You’re a rich white man, and you’ve raped someone less important and more female than you are. And now the authorities are daring to treat you — yes, you! — as if you were some sort of common, middle-class rapist. Who can you turn to? Who will defend you? Who will fight for the rich, well-connected white rapist?
Bernard-Henri Lévy, that’s who!
Yes, fresh off his spirited defense of admitted child-rapist Roman Polanski, Lévy has found a new cause: defending alleged rapist and soon-to-be-former International Monetary Fund head Dominique Strauss-Kahn.
Strauss-Kahn, as you undoubtedly know, allegedly raped a maid in his penthouse hotel room; he was arrested by New York police while on a plane that was departing the country. Police say they have physical evidence tying Strauss-Kahn to the alleged attack, and what evidence has come out so far is damning; still, Strauss-Kahn is entitled to his day in court, and presumably a man who can afford a $3,000-per-night hotel room can afford a decent attorney.
Still, to hear Lévy tell it, this whole responding-to-credible-accusations thing is a travesty. A travesty, I tell you!
I do not know—but, on the other hand, it would be nice to know, and without delay—how a chambermaid could have walked in alone, contrary to the habitual practice of most of New York’s grand hotels of sending a “cleaning brigade” of two people, into the room of one of the most closely watched figures on the planet.
What I do know is that nothing in the world can justify a man being thus thrown to the dogs.
What I know is that nothing, no suspicion whatever (for let’s remind ourselves that, as I write these lines, we are dealing only with suspicions!), permits the entire world to revel in the spectacle, this morning, of this handcuffed figure, his features blurred by 30 hours of detention and questioning, but still proud.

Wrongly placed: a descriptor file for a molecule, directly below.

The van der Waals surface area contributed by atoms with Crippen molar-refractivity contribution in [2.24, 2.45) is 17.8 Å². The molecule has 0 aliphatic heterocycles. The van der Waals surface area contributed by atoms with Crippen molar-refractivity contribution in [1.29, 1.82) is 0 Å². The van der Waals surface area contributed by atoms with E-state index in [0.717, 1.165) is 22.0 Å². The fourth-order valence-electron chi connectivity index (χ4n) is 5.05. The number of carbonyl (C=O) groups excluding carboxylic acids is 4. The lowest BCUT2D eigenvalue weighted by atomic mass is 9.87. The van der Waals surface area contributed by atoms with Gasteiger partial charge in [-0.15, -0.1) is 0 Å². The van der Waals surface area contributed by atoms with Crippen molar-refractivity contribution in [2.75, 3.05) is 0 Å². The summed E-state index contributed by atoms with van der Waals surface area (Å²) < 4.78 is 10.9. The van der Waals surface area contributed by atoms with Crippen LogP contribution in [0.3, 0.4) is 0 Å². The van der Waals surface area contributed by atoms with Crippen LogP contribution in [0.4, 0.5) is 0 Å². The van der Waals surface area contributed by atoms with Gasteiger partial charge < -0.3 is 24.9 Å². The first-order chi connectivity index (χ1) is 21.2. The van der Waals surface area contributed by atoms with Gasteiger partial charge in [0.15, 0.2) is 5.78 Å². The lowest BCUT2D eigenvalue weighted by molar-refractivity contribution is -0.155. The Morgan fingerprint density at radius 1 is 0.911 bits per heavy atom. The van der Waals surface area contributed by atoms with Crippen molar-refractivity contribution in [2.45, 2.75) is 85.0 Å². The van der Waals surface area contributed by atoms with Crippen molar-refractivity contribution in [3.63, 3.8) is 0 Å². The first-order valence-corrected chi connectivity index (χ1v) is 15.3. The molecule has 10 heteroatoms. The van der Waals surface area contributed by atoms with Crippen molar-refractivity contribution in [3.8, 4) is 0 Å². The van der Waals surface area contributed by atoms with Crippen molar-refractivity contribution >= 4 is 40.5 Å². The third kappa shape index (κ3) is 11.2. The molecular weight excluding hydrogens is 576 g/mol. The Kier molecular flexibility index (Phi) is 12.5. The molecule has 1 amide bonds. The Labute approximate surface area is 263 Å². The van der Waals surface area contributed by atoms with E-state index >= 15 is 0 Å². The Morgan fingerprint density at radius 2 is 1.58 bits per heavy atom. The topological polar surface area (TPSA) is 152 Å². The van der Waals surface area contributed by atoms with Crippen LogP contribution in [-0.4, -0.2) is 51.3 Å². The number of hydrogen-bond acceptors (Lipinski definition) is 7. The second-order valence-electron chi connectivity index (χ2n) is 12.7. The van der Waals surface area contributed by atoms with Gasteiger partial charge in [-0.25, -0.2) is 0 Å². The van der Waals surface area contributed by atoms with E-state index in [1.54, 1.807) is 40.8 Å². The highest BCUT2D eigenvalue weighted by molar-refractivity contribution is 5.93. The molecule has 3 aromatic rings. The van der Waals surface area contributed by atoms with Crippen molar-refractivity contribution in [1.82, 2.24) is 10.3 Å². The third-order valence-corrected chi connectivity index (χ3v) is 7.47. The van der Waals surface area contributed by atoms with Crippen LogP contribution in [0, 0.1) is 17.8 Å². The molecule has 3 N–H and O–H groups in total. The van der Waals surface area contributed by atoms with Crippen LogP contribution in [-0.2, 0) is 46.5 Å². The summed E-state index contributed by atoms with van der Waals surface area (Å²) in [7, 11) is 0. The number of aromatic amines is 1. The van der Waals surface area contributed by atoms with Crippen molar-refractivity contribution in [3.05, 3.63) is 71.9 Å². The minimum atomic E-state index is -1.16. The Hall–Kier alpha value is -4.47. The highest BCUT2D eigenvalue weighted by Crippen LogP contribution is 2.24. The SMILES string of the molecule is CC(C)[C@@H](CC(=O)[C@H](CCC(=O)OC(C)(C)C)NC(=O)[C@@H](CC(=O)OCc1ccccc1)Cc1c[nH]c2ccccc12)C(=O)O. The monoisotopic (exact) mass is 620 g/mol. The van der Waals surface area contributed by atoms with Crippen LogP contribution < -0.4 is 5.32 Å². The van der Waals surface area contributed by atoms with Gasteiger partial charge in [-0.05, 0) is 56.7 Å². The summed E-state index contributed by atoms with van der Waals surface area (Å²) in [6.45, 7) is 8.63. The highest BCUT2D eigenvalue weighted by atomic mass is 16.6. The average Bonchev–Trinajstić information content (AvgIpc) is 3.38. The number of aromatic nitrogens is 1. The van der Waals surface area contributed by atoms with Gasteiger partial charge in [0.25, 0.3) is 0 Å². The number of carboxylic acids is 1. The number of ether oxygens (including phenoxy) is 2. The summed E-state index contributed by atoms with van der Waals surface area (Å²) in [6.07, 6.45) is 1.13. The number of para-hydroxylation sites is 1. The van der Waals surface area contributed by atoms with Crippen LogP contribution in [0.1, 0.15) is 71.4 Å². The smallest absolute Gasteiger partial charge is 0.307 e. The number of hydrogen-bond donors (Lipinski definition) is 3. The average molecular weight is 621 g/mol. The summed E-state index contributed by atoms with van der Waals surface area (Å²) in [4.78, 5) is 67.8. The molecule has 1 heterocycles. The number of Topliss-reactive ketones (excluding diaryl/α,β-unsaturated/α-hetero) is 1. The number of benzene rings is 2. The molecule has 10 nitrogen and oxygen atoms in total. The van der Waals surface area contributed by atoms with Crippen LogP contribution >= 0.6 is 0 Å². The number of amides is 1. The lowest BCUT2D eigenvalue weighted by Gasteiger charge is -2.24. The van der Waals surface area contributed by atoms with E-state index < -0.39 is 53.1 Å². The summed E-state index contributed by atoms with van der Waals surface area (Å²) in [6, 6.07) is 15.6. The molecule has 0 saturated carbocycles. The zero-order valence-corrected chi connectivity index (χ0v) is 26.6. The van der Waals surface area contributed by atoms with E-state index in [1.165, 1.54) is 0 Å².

This morning, I hold it against the American judge who, by delivering him to the crowd of photo hounds, pretended to take him for a subject of justice like any other.
I am troubled by a system of justice modestly termed “accusatory,” meaning that anyone can come along and accuse another fellow of any crime—and it will be up to the accused to prove that the accusation is false and without basis in fact.
Yes, anyone can just accuse anyone else of a crime! How dare we have such a system that lets a lowly maid accuse a Very Important Rich White Man of a crime! And now Strauss-Kahn will have to prove himself innocent. If only there were some principle in American law that would force the prosecution to prove its case. Alas, an Important Man will now go to jail unless he can prove these charges false.
And this judge! Treating un homme important as merely one of the common rabble! Doesn’t he know that alleged criminals aren’t supposed to be sent to jail to await arraignment unless they’re poor?
Lévy, however, is not content to merely attack the American justice system for its habit of letting commoners speak to the police; he also attacks alleged victims of Strauss-Kahn for not going to the police in the first place.
I hold it against all those who complacently accept the account of this other young woman, this one French, who pretends to have been the victim of the same kind of attempted rape, who has shut up for eight years but, sensing the golden opportunity, whips out her old dossier and comes to flog it on television.
Yes. She pretends to be a victim, because we all know how fun being a victim is. If she really was a victim, why wouldn’t she have come forward years ago, so people like Bernard-Henri Lévy could have attacked her for insulting a Very Important Man?
Lévy’s defense of Strauss-Kahn is breathtaking in its feverish bravado. It makes the defense mounted by Ben Stein look pathetic – well, more pathetic. But it is not surprising to anyone familiar with Lévy’s work. It is kin with Lévy’s defense of Polanski — overheated, outraged, and oblivious to the idea that rape is a serious crime.
What seemed likely after Polanski now seems quite certain: Bernard-Henri Lévy sees nothing particularly wrong with rape. At least not when the rapist is a Rich, Important Man, and the victim is not. That a woman — a common woman, like a maid, or a thirteen-year-old girl — can actually accuse an Important Man of raping her is seen as an outrage; after all, what offense did he commit, other than raping her?
Lévy sees rape as a trivial matter; what he sees as outrageous is the rest of us, who persist in viewing it as a serious crime. In short, for all his protestation that he is a great egalitarian, Lévy doesn’t care about the physical safety of half of humanity. He may call himself a leftist, but when it comes to gender politics, there is nobody more reactionary than him.